prep interrupt routing

Gabriel Paubert paubert at
Mon Apr 17 18:19:19 EST 2000

On Fri, 14 Apr 2000, David Monro wrote:

> I've had my suspicions for a little while that all is not quite right
> with the kernel interrupt routing for the IBM 850, caused by the
> behaviour of my SCSI controller (the ncr53c8xx driver ended up in a loop
> which looked exactly like what happens on an intel PC when the interrupt
> routing is wrong). Looks like I'm right. Dumping the residual data on my
> 850 shows that all PCI interrupts are mapped to IRQ 15:
> Integrated PCI device DevFunc 0x58 interrupt line(s)  routed to 8259
> line(s) 8259
> Integrated PCI device DevFunc 0x60 interrupt line(s) A routed to 8259
> line(s) 15(L)
> Integrated PCI device DevFunc 0x70 interrupt line(s) A routed to 8259
> line(s) 15(L)
> Integrated PCI device DevFunc 0x80 interrupt line(s) A routed to 8259
> line(s) 15(L)
> PCI Slot 1 DevFunc 0xb0 interrupt line(s) A/B/C/D routed to 8259 line(s)
> 15(L)/15(L)/15(L)/15(L)
> PCI Slot 2 DevFunc 0x90 interrupt line(s) A/B/C/D routed to 8259 line(s)
> 15(L)/15(L)/15(L)/15(L)

It looks like the output of my residual data dump code :-), and the first
line shows a bug in my code (harmless, but then I had never found residual
data which specifies that a device has no interrupt lines).

> DevFunc 0x58 is dev 0xb0, the Fire Coral ISA bridge, with no interrupts.
> DevFunc 0x60 is dev 0xc0, the onboard ethernet.
> DevFunc 0x70 is dev 0xe0, the onboard video.
> DevFunc 0x80 is dev 0x10, which I don't have but would be onboard SCSI
> on a 7248.
> DevFunc 0xb0 is def 0x16, which is an ncr53c825 SCSI card.
> DevFunc 0x90 is dev 0x12, which is currently a GXT-150P graphics board.
> Forcing the interrupt line to be 15 for all PCI devices (by hacking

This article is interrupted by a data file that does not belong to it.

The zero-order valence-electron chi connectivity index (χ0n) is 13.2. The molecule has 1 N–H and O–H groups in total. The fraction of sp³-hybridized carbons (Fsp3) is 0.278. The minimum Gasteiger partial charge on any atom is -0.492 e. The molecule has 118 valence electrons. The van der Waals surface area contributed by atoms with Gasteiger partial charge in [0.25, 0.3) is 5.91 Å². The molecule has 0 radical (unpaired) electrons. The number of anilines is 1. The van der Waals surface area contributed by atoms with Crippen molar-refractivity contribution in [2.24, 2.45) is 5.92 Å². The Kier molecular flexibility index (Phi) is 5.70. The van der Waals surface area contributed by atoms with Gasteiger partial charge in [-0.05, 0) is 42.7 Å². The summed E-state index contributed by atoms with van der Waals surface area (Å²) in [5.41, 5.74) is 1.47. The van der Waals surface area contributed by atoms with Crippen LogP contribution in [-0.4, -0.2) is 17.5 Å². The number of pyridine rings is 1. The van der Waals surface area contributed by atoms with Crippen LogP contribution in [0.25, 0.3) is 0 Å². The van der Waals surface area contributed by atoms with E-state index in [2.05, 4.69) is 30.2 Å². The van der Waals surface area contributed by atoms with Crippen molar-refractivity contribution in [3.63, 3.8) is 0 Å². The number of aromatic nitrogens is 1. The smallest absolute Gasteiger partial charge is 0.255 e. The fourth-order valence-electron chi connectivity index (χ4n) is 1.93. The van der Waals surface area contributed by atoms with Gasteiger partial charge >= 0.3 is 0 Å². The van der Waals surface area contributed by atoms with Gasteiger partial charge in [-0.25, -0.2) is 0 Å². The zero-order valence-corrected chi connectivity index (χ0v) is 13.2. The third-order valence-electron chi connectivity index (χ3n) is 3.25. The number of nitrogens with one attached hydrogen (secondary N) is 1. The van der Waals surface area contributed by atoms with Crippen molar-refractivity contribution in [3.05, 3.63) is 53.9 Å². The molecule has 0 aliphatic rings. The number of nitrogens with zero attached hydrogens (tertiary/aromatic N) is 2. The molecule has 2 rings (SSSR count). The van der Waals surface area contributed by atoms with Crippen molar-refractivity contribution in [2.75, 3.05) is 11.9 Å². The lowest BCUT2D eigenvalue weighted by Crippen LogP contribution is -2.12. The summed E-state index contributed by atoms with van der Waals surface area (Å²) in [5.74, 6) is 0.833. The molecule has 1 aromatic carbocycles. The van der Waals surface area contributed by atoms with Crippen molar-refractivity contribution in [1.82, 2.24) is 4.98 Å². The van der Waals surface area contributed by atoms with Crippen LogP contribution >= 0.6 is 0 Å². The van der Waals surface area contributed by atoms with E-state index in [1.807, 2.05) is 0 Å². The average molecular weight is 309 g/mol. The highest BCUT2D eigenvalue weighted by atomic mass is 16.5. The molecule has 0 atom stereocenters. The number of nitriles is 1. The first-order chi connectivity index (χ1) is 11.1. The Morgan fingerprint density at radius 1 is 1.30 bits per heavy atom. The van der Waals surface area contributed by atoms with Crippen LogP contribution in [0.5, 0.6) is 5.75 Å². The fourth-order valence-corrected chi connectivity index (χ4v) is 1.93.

> prep_pci.c) means that my SCSI host adapter is now detected and
> initialized correctly.


> Of course putting all of the devices on irq 15 doesn't seem like a
> particularly good idea. Does anybody know a) which chip is responsible
> for the mapping and b) how to reprogram it?

The chip is often the PCI<->ISA bridge which has registers to route PCI
interrupts to specific 8259 inputs. But I dno't know have the spec of your
PCI/ISA bridge at hand. For example a WinBond 83c553F has 4 inputs for PCI
interrupts which are routed to specific 8259 inputs by a 16 bit
configuration space register in which each hex nibble determines the
routing of one of the PCI interrupt inputs.

Intel chipsets often have a 32 bit register with one byte for each
interrupt line (but the high order nibble is stuck at zero).

It is still possible that your ISA bridge has only one input pin for PCI
interrupts and that its routing hardwired to IRQ 15. Actually I suspect
that this is the case. Just try lspci -xxxsb.0:

[root at vlab1 linux-test]# lspci -xxxsb.0
00:0b.0 ISA bridge: Symphony Labs W83C553 (rev 04)
40: 24 04 00 00 ef ab 78 00 f1 00 00 00 00 33 04 00
Or 0xabef in right byte order: meaning routing to IRQs 10/11/14/15,
although I don't use these any more since the board has an OpenPIC (but
PPCBUUG disagnostics would be very upset if I changed it).


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